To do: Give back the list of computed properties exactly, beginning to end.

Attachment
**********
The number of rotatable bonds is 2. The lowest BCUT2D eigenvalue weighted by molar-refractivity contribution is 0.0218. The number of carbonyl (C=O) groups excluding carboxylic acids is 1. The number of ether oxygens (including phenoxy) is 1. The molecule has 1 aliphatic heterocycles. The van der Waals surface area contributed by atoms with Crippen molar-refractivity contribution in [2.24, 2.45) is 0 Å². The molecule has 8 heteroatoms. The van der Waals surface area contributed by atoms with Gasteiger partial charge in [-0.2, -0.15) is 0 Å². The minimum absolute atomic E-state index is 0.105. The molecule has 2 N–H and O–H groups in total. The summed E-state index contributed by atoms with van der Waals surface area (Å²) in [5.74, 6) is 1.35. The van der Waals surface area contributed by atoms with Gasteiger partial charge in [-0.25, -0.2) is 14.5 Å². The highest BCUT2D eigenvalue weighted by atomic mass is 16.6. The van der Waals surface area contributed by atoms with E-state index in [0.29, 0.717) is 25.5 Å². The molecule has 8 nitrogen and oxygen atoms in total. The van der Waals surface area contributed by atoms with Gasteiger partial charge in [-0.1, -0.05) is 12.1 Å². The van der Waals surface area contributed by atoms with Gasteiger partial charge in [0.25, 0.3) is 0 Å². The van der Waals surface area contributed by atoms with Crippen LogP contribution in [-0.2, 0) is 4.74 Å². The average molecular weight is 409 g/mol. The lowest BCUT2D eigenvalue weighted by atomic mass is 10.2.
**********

The number of rotatable bonds is 2. The lowest BCUT2D eigenvalue weighted by molar-refractivity contribution is 0.0218. The number of carbonyl (C=O) groups excluding carboxylic acids is 1. The number of ether oxygens (including phenoxy) is 1. The molecule has 1 aliphatic heterocycles. The van der Waals surface area contributed by atoms with Crippen molar-refractivity contribution in [2.24, 2.45) is 0 Å². The molecule has 8 heteroatoms. The van der Waals surface area contributed by atoms with Gasteiger partial charge in [-0.2, -0.15) is 0 Å². The minimum absolute atomic E-state index is 0.105. The molecule has 2 N–H and O–H groups in total. The summed E-state index contributed by atoms with van der Waals surface area (Å²) in [5.74, 6) is 1.35. The van der Waals surface area contributed by atoms with Gasteiger partial charge in [-0.25, -0.2) is 14.5 Å². The highest BCUT2D eigenvalue weighted by atomic mass is 16.6. The van der Waals surface area contributed by atoms with E-state index in [0.29, 0.717) is 25.5 Å². The molecule has 8 nitrogen and oxygen atoms in total. The van der Waals surface area contributed by atoms with Gasteiger partial charge in [-0.1, -0.05) is 12.1 Å². The van der Waals surface area contributed by atoms with Gasteiger partial charge in [0.25, 0.3) is 0 Å². The van der Waals surface area contributed by atoms with Crippen LogP contribution in [-0.2, 0) is 4.74 Å². The average molecular weight is 409 g/mol. The lowest BCUT2D eigenvalue weighted by atomic mass is 10.2.